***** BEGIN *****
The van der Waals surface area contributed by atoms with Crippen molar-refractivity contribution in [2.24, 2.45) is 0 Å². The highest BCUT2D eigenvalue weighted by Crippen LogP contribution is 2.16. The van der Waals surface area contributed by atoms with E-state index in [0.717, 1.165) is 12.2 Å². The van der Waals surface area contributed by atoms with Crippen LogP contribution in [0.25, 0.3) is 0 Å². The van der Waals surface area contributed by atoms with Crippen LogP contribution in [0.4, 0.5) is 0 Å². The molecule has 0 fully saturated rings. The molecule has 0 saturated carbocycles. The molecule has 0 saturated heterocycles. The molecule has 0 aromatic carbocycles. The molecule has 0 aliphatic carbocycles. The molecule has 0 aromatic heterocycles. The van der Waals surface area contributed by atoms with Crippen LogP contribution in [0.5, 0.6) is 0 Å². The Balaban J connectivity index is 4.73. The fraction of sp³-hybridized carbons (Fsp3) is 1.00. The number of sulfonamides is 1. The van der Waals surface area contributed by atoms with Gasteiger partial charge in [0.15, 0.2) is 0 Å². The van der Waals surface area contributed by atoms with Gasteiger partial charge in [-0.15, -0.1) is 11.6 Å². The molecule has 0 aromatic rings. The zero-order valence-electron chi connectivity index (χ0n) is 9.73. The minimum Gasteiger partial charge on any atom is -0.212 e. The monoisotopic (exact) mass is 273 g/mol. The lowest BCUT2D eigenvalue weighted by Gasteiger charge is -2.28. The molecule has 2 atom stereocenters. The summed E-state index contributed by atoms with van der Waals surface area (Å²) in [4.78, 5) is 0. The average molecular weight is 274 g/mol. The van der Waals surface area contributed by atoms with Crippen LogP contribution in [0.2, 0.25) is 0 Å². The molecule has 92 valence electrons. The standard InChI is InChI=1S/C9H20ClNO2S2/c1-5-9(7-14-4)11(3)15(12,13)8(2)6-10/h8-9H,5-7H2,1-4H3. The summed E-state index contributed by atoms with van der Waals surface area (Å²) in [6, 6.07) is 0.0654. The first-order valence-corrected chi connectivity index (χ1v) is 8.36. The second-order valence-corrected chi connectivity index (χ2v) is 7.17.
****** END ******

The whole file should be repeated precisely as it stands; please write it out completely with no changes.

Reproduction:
The van der Waals surface area contributed by atoms with Crippen molar-refractivity contribution in [2.24, 2.45) is 0 Å². The highest BCUT2D eigenvalue weighted by Crippen LogP contribution is 2.16. The van der Waals surface area contributed by atoms with E-state index in [0.717, 1.165) is 12.2 Å². The van der Waals surface area contributed by atoms with Crippen LogP contribution in [0.25, 0.3) is 0 Å². The van der Waals surface area contributed by atoms with Crippen LogP contribution in [0.4, 0.5) is 0 Å². The molecule has 0 fully saturated rings. The molecule has 0 saturated carbocycles. The molecule has 0 saturated heterocycles. The molecule has 0 aromatic carbocycles. The molecule has 0 aliphatic carbocycles. The molecule has 0 aromatic heterocycles. The van der Waals surface area contributed by atoms with Crippen LogP contribution in [0.5, 0.6) is 0 Å². The Balaban J connectivity index is 4.73. The fraction of sp³-hybridized carbons (Fsp3) is 1.00. The number of sulfonamides is 1. The van der Waals surface area contributed by atoms with Gasteiger partial charge in [0.15, 0.2) is 0 Å². The van der Waals surface area contributed by atoms with Gasteiger partial charge in [-0.15, -0.1) is 11.6 Å². The molecule has 0 aromatic rings. The zero-order valence-electron chi connectivity index (χ0n) is 9.73. The minimum Gasteiger partial charge on any atom is -0.212 e. The monoisotopic (exact) mass is 273 g/mol. The lowest BCUT2D eigenvalue weighted by Gasteiger charge is -2.28. The molecule has 2 atom stereocenters. The summed E-state index contributed by atoms with van der Waals surface area (Å²) in [4.78, 5) is 0. The average molecular weight is 274 g/mol. The van der Waals surface area contributed by atoms with Crippen LogP contribution in [0.2, 0.25) is 0 Å². The molecule has 92 valence electrons. The standard InChI is InChI=1S/C9H20ClNO2S2/c1-5-9(7-14-4)11(3)15(12,13)8(2)6-10/h8-9H,5-7H2,1-4H3. The summed E-state index contributed by atoms with van der Waals surface area (Å²) in [6, 6.07) is 0.0654. The first-order valence-corrected chi connectivity index (χ1v) is 8.36. The second-order valence-corrected chi connectivity index (χ2v) is 7.17.